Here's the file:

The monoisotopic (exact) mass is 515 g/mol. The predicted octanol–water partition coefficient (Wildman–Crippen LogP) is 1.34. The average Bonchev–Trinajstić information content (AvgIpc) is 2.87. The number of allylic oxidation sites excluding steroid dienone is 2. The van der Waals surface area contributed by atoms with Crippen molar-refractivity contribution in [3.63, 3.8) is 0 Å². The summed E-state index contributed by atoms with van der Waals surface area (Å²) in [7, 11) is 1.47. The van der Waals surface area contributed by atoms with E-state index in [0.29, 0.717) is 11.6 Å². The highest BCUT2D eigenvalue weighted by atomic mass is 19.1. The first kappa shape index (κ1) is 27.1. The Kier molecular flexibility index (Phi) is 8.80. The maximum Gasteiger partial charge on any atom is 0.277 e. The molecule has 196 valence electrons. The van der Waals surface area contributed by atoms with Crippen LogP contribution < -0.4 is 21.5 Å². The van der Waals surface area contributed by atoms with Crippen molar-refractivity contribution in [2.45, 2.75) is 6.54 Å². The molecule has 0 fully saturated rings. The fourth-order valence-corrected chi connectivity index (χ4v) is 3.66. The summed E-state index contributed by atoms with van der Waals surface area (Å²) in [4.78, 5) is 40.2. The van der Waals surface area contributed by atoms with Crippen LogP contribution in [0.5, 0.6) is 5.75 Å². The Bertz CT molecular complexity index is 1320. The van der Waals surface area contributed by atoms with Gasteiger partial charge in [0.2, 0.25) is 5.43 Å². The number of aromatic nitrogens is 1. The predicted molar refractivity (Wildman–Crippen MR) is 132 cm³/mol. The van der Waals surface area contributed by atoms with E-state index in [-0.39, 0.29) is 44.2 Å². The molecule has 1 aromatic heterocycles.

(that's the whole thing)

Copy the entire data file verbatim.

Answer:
The monoisotopic (exact) mass is 515 g/mol. The predicted octanol–water partition coefficient (Wildman–Crippen LogP) is 1.34. The average Bonchev–Trinajstić information content (AvgIpc) is 2.87. The number of allylic oxidation sites excluding steroid dienone is 2. The van der Waals surface area contributed by atoms with Crippen molar-refractivity contribution in [3.63, 3.8) is 0 Å². The summed E-state index contributed by atoms with van der Waals surface area (Å²) in [7, 11) is 1.47. The van der Waals surface area contributed by atoms with E-state index in [0.29, 0.717) is 11.6 Å². The highest BCUT2D eigenvalue weighted by atomic mass is 19.1. The first kappa shape index (κ1) is 27.1. The Kier molecular flexibility index (Phi) is 8.80. The maximum Gasteiger partial charge on any atom is 0.277 e. The molecule has 196 valence electrons. The van der Waals surface area contributed by atoms with Crippen LogP contribution < -0.4 is 21.5 Å². The van der Waals surface area contributed by atoms with Crippen molar-refractivity contribution in [2.45, 2.75) is 6.54 Å². The molecule has 0 fully saturated rings. The fourth-order valence-corrected chi connectivity index (χ4v) is 3.66. The summed E-state index contributed by atoms with van der Waals surface area (Å²) in [4.78, 5) is 40.2. The van der Waals surface area contributed by atoms with Crippen LogP contribution in [0.5, 0.6) is 5.75 Å². The Bertz CT molecular complexity index is 1320. The van der Waals surface area contributed by atoms with Gasteiger partial charge in [0.2, 0.25) is 5.43 Å². The number of aromatic nitrogens is 1. The predicted molar refractivity (Wildman–Crippen MR) is 132 cm³/mol. The van der Waals surface area contributed by atoms with E-state index in [-0.39, 0.29) is 44.2 Å². The molecule has 1 aromatic heterocycles.